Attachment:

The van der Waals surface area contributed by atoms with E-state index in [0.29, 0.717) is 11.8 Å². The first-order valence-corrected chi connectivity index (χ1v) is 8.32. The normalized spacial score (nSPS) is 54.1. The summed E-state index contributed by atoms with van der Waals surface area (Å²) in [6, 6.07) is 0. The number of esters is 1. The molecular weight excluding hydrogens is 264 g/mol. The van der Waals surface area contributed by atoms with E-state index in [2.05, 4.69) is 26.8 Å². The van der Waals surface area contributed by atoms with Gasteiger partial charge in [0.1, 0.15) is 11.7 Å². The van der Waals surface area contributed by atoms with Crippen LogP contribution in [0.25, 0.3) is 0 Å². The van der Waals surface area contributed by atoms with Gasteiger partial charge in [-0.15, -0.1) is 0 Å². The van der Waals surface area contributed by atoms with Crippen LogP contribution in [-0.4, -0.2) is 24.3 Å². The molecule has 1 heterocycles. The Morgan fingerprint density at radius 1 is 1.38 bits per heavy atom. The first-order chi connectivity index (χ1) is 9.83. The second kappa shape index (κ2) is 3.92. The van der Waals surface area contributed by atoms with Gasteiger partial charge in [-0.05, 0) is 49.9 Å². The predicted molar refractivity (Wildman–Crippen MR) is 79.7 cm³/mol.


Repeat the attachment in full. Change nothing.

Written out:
The van der Waals surface area contributed by atoms with E-state index in [0.29, 0.717) is 11.8 Å². The first-order valence-corrected chi connectivity index (χ1v) is 8.32. The normalized spacial score (nSPS) is 54.1. The summed E-state index contributed by atoms with van der Waals surface area (Å²) in [6, 6.07) is 0. The number of esters is 1. The molecular weight excluding hydrogens is 264 g/mol. The van der Waals surface area contributed by atoms with E-state index in [2.05, 4.69) is 26.8 Å². The van der Waals surface area contributed by atoms with Gasteiger partial charge in [0.1, 0.15) is 11.7 Å². The van der Waals surface area contributed by atoms with Crippen LogP contribution in [0.25, 0.3) is 0 Å². The van der Waals surface area contributed by atoms with Gasteiger partial charge in [-0.15, -0.1) is 0 Å². The van der Waals surface area contributed by atoms with Crippen LogP contribution in [-0.4, -0.2) is 24.3 Å². The molecule has 1 heterocycles. The Morgan fingerprint density at radius 1 is 1.38 bits per heavy atom. The first-order chi connectivity index (χ1) is 9.83. The second kappa shape index (κ2) is 3.92. The van der Waals surface area contributed by atoms with Gasteiger partial charge in [-0.05, 0) is 49.9 Å². The predicted molar refractivity (Wildman–Crippen MR) is 79.7 cm³/mol.